After studying Linear Rational Functions we are going to consider rational functions that have a denominator that is a degree 2 polynomial (a parabola). The simplest case happens when the numerator is a constant and the denominator is a degree 2 polynomial. This kind of rational functions may have two vertical asymptotes: Only one vertical asymptote: Or no vertical asymptote at all. It depends of the roots of the denominator (and, in some ways depends on the roots of the numerator). Roots of the denominator are values for which the function is undefined. You can not divide by zero. This values are called singularities of the function. This is interesting to study the function behavior near a singularity. In some cases, depending on the behavior near the singularity, the rational function has a vertical asymptote, as we have already seen in some examples. In general, if x_{0} and x_{1} are two roots of the denominator Then, the domain of the rational function is:
If we consider the extreme case when the numerator is equal to 0, the rational function is the horizontal line y=0 but with two holes, one hole or no holes. This kind of functions always have one horizontal asymptote (y=0) Now we are going to consider rational functions that have in the numerator a polynomial of degree 1 (a nonhorizontal straight line): In the next mathlet you can play with this two elements of this kind of rational function: a straight line (the numerator, in blue) and a parabola (the denominator, in orange) As before, this rational function can have 2, 1 or 0 singularities. It is interesting to study the behavior near the singularities depending on the position of the point where the straight line cuts the xaxis:
When the function has two singularities and the numerator cut the xaxis in one of these points, then in this singularity we do not have an asymptote but a 'hole'. We call this singularity an avoidable singularity. For example, in the previous graph the formula is: Notice that the numerator and the denominator have (x1) as a common factor. Another different case is when the function has a singularity but of degree 2 (the parabola only touches the xaxis, the degree 2 polynomial of de denominator has a double root) and the numerator has the same root, then we have an asymptote. For example, in the previous graph the formula is: You can see that in some cases the graph of the function cuts the horizontal asymptote y = 0: You can add a constant function p to a proper rational function with a denominator of degree 2: In the next mahtlet you can play with this three elements of this kind of rational function: a number p (in green a horizontal line), the numerator (a straight line, in blue) and the denominator (a parabola, in orange) This kind of rational functions has a horizontal asymptote:
When we say that a rational function with a degree 2 polynomial in the denominator can have two, one or none singularities we are thinking about real singularities. When we consider these functions as Complex Functions then these functions always have two (real or) complex singularities. (This is a consequence of the Fundamental Theorem of Algebra, proved by Gauss).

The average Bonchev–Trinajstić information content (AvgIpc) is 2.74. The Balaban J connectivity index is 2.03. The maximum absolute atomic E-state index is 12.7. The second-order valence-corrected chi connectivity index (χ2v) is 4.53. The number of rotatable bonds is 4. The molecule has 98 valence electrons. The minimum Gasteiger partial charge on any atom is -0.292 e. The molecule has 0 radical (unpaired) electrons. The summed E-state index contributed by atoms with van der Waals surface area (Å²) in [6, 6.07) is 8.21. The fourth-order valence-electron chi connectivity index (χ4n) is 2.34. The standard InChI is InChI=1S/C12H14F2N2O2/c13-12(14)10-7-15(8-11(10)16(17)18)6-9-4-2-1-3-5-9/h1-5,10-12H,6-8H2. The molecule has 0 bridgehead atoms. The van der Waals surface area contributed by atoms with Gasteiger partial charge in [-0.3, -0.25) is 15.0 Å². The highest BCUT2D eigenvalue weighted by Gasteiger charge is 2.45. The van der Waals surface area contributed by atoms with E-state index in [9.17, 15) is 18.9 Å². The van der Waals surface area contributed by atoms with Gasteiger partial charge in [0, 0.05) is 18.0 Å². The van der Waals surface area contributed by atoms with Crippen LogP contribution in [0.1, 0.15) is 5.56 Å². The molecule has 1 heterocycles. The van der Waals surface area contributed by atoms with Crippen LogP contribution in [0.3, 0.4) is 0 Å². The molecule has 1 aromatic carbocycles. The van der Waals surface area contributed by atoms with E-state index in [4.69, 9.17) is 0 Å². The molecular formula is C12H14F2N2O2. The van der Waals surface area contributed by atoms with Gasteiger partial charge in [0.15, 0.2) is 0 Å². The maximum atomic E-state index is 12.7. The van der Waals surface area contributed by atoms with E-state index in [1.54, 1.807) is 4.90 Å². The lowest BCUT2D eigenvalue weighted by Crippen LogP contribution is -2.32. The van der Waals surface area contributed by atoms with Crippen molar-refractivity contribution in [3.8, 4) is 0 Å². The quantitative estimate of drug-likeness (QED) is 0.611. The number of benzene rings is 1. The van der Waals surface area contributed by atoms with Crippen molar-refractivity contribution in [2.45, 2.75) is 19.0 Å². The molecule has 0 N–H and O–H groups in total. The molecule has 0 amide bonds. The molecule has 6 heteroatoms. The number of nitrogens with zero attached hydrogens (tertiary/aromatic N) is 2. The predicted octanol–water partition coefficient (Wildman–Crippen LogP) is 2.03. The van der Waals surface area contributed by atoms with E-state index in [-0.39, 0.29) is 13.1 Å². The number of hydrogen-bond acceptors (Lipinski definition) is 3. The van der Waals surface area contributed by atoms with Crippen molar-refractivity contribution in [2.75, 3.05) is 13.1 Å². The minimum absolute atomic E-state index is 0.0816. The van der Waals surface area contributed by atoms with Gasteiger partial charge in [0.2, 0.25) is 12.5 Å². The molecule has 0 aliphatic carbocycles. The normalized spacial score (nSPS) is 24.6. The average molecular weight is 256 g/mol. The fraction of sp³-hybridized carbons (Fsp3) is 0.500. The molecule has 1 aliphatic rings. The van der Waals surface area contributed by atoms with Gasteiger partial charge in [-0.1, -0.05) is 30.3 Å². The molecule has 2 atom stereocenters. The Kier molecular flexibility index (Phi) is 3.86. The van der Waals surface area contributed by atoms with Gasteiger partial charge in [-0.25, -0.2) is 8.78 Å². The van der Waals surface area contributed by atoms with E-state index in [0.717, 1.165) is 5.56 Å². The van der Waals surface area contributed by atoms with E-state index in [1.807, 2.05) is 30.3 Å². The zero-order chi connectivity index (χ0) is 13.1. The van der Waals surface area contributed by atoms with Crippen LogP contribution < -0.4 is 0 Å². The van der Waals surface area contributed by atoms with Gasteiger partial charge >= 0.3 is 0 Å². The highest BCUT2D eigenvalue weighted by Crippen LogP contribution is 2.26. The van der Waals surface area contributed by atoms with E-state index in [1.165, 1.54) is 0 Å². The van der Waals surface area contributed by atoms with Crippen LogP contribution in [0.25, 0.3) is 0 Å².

REFERENCES
G.E. Shilov, Calculus of Rational Functions, Mir Publishers, Moscow.
I.M. Gelfand, E.G. Glagoleva, E.E. Shnol, Functions and Graphs, Dover Publications, Inc., Mineola, New York.
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You can add a polynomial to a proper rational function. The end behavior of this rational function is very similar to the polynomial.
Two points determine a stright line. As a function we call it a linear function. We can see the slope of a line and how we can get the equation of a line through two points. We study also the xintercept and the yintercept of a linear equation.
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Power with natural exponents are simple and important functions. Their inverse functions are power with rational exponents (a radical or a nth root)
Polynomials of degree 3 are cubic functions. A real cubic function always crosses the xaxis at least once.
We can consider the polynomial function that passes through a series of points of the plane. This is an interpolation problem that is solved here using the Lagrange interpolating polynomial.
The function has a singularity at 1. Taylor polynomials about the origin approximates the function between 1 and 1.
The function has a singularity at 1. Taylor polynomials about the origin approximates the function between 1 and 1.
This function has two real singularities at 1 and 1. Taylor polynomials approximate the function in an interval centered at the center of the series. Its radius is the distance to the nearest singularity.
This is a continuos function and has no real singularities. However, the Taylor series approximates the function only in an interval. To understand this behavior we should consider a complex function.
Complex power functions with natural exponent have a zero (or root) of multiplicity n in the origin.
A polynomial of degree 2 has two zeros or roots. In this representation you can see Cassini ovals and a lemniscate.